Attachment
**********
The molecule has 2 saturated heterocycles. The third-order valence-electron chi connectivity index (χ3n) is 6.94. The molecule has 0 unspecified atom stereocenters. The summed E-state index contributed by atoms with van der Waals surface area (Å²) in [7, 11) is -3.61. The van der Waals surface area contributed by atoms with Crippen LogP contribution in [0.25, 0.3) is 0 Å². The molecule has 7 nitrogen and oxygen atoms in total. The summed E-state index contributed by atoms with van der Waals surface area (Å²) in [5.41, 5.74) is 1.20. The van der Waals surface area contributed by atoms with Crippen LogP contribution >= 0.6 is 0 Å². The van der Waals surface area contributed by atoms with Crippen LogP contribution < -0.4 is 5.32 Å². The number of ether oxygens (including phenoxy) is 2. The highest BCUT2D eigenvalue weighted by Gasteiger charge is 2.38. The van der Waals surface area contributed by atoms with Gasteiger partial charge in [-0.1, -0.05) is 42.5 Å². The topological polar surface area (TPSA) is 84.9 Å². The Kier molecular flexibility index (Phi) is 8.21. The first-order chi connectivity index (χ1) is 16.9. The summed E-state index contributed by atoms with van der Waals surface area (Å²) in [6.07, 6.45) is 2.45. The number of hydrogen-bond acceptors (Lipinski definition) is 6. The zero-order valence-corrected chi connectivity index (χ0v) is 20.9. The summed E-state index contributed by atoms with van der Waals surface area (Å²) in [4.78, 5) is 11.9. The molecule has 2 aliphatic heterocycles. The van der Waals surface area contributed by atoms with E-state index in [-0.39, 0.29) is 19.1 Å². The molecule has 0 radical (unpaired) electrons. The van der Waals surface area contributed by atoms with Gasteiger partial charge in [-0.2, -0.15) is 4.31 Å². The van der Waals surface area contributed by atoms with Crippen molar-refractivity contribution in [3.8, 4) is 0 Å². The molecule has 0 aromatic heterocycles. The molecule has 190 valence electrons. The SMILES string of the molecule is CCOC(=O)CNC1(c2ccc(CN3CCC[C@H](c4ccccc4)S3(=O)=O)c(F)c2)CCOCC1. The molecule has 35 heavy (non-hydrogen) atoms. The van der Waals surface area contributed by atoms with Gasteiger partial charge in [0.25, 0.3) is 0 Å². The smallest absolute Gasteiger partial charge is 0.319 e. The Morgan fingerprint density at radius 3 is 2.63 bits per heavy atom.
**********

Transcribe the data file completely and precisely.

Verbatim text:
The molecule has 2 saturated heterocycles. The third-order valence-electron chi connectivity index (χ3n) is 6.94. The molecule has 0 unspecified atom stereocenters. The summed E-state index contributed by atoms with van der Waals surface area (Å²) in [7, 11) is -3.61. The van der Waals surface area contributed by atoms with Crippen LogP contribution in [0.25, 0.3) is 0 Å². The molecule has 7 nitrogen and oxygen atoms in total. The summed E-state index contributed by atoms with van der Waals surface area (Å²) in [5.41, 5.74) is 1.20. The van der Waals surface area contributed by atoms with Crippen LogP contribution >= 0.6 is 0 Å². The van der Waals surface area contributed by atoms with Crippen LogP contribution < -0.4 is 5.32 Å². The number of ether oxygens (including phenoxy) is 2. The highest BCUT2D eigenvalue weighted by Gasteiger charge is 2.38. The van der Waals surface area contributed by atoms with Gasteiger partial charge in [-0.1, -0.05) is 42.5 Å². The topological polar surface area (TPSA) is 84.9 Å². The Kier molecular flexibility index (Phi) is 8.21. The first-order chi connectivity index (χ1) is 16.9. The summed E-state index contributed by atoms with van der Waals surface area (Å²) in [6.07, 6.45) is 2.45. The number of hydrogen-bond acceptors (Lipinski definition) is 6. The zero-order valence-corrected chi connectivity index (χ0v) is 20.9. The summed E-state index contributed by atoms with van der Waals surface area (Å²) in [4.78, 5) is 11.9. The molecule has 2 aliphatic heterocycles. The van der Waals surface area contributed by atoms with E-state index in [-0.39, 0.29) is 19.1 Å². The molecule has 0 radical (unpaired) electrons. The van der Waals surface area contributed by atoms with Gasteiger partial charge in [-0.2, -0.15) is 4.31 Å². The van der Waals surface area contributed by atoms with Crippen molar-refractivity contribution in [3.8, 4) is 0 Å². The molecule has 0 aromatic heterocycles. The molecule has 190 valence electrons. The SMILES string of the molecule is CCOC(=O)CNC1(c2ccc(CN3CCC[C@H](c4ccccc4)S3(=O)=O)c(F)c2)CCOCC1. The molecule has 35 heavy (non-hydrogen) atoms. The van der Waals surface area contributed by atoms with Gasteiger partial charge in [0.25, 0.3) is 0 Å². The smallest absolute Gasteiger partial charge is 0.319 e. The Morgan fingerprint density at radius 3 is 2.63 bits per heavy atom.